It is also useful to have a separate map on which all the same geometry objects will be located, but only in the form of a Box Brush. It helps a lot if you need to change the metrics of an existing geometry and create new static meshes.

The optimal height of the walls and doorways was the most difficult thing, since it was necessary to immediately take into account the height / width of the largest character in the game and the parameters of the camera (tilt angle and height). I will touch upon working with the camera separately. To measure the height, you can use different tools, some create special helper meshes that immediately have specific dimensions (1m, 2m, etc.). In this case, I used the tallest characters that were available, and an additional layer of a tile grid that can be raised to any height and get an overall picture of heights at all levels:

Let's summarize the level design tools. In our case, the tools were originally woven into the main architecture of the game, since it is very important to have a standardized level development system at the very initial stages so that level designers can immediately get used to the basic metrics. Almost all game logics are tied to the tile system; this is the foundation for the game. During the development of the tool we used only C ++, blueprints were used to quickly test some hypotheses, and after passing the Proof of concept stage, almost all low-level code was ported to C ++.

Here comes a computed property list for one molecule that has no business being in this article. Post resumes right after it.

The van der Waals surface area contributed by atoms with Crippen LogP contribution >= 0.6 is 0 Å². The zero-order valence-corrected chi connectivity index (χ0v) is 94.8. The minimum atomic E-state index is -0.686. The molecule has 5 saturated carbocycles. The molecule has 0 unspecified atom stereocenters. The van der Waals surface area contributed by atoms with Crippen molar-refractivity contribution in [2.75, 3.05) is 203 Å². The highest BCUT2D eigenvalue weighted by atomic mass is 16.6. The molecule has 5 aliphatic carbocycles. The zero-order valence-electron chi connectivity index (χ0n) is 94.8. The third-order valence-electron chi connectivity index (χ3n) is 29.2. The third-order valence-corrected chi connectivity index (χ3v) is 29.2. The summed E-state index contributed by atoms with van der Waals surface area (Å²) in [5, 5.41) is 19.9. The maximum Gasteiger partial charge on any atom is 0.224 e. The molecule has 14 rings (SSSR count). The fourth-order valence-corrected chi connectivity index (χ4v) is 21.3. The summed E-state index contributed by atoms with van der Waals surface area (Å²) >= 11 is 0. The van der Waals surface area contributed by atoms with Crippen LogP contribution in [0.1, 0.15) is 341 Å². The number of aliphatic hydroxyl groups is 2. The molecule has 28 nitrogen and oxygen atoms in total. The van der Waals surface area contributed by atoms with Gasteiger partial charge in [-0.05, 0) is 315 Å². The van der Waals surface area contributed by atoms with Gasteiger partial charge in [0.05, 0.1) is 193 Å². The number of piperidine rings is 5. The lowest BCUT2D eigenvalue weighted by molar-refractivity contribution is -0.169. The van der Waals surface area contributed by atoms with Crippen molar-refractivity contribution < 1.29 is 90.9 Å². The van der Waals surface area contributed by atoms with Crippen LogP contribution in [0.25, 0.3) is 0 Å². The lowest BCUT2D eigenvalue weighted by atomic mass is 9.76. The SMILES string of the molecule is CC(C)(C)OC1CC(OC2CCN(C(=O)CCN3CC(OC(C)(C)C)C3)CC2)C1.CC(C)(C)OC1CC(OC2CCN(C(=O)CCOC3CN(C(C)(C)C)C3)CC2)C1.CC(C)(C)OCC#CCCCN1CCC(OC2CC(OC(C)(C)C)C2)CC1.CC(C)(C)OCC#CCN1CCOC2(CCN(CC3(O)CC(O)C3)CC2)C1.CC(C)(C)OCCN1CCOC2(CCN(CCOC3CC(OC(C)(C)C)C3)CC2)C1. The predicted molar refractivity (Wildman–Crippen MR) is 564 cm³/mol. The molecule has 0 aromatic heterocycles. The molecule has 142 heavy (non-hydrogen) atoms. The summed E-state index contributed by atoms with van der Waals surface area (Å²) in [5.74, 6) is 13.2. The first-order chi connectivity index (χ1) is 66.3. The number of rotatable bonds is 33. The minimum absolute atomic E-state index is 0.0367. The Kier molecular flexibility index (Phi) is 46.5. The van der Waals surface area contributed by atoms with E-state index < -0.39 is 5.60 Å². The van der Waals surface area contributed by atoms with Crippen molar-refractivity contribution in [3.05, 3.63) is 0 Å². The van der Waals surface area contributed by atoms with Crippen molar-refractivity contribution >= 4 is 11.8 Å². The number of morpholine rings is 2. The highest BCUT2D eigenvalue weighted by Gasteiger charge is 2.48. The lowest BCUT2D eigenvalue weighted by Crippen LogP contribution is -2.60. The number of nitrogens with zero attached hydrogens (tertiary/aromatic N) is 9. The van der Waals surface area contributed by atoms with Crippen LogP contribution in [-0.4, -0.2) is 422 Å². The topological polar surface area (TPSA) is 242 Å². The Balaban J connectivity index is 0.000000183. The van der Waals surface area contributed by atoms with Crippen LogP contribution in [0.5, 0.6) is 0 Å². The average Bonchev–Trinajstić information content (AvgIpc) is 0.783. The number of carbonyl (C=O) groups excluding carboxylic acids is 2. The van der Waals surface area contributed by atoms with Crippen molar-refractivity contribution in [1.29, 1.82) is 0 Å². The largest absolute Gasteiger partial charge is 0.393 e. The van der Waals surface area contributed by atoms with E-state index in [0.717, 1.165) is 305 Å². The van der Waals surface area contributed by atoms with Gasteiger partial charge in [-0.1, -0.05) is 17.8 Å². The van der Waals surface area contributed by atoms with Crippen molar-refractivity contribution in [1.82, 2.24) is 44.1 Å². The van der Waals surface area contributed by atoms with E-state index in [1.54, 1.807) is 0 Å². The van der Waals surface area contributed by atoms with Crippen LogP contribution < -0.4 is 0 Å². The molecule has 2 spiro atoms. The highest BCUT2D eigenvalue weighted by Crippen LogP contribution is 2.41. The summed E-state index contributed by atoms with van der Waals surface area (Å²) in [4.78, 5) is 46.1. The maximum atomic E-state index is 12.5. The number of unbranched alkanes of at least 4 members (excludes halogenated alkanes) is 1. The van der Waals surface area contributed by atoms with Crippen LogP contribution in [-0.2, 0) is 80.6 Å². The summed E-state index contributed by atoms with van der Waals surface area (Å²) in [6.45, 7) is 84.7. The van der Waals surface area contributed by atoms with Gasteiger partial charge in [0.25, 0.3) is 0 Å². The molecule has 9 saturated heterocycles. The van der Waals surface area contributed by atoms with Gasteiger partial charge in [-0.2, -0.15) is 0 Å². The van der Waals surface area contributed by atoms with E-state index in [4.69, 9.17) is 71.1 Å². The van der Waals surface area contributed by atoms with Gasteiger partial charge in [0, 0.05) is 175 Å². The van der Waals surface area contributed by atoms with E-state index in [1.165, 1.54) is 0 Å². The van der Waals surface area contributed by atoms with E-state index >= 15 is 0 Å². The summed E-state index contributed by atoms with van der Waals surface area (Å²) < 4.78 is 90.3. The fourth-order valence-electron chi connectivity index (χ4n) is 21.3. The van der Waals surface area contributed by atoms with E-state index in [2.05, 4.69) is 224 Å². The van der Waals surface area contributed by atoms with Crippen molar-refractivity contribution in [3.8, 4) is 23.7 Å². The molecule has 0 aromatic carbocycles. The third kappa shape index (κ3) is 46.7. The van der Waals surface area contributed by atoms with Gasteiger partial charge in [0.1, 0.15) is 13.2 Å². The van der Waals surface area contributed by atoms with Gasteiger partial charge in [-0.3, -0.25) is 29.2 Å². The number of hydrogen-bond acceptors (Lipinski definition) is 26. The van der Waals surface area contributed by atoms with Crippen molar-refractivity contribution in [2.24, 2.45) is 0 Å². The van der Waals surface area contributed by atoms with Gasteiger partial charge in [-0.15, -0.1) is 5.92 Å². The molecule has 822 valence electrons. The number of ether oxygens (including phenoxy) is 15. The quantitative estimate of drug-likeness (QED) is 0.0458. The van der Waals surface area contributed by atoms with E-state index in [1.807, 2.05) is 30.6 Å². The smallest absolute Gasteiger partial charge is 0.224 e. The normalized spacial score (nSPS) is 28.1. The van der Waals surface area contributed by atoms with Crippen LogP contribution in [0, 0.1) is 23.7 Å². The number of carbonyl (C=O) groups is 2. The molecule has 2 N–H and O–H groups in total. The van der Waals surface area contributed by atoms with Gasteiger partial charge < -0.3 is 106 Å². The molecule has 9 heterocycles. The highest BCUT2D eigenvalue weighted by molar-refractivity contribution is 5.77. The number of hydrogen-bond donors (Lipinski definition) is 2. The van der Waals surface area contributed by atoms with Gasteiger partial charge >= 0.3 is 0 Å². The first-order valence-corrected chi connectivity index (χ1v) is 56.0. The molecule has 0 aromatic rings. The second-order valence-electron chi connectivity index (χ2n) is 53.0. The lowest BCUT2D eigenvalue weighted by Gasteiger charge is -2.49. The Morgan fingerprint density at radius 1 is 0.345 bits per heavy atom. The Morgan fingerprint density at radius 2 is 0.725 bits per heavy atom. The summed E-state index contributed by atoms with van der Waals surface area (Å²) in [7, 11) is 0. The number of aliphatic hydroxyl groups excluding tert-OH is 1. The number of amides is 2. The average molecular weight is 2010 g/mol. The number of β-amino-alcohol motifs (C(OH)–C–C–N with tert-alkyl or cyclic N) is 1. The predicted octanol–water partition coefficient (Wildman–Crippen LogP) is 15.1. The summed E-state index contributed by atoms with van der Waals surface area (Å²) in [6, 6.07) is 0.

A short video demonstrating the work of the toolkit:

Prototyping game mechanics using the example of the ability to throw a grenade
Because the game is turn-based, it is difficult to separate the architecture from the prototype when prototyping. One should understand how this or that ability will work in a step-by-step environment, so the ability management system was originally built into the main architecture.

Let's look at an example where it is needed to prototype the grenade throwing ability. My approach is very similar to the one in the last paragraph. First, we look at the competitors and compare our understanding from the design document with how other developers solve a similar problem, after that we evaluate the possibility of rapid prototyping.
Questions for self-test:
1. What methods, events, variables or classes from the main architecture are available in the blueprints? How difficult would it be to build a small prototype into a large system? And does it make sense?

2. How will grenade targeting work? Usually this is a sphere, the targets of which are objects crossing it, or objects that are located on a conditional area with dimensions of 3 by 3 tiles;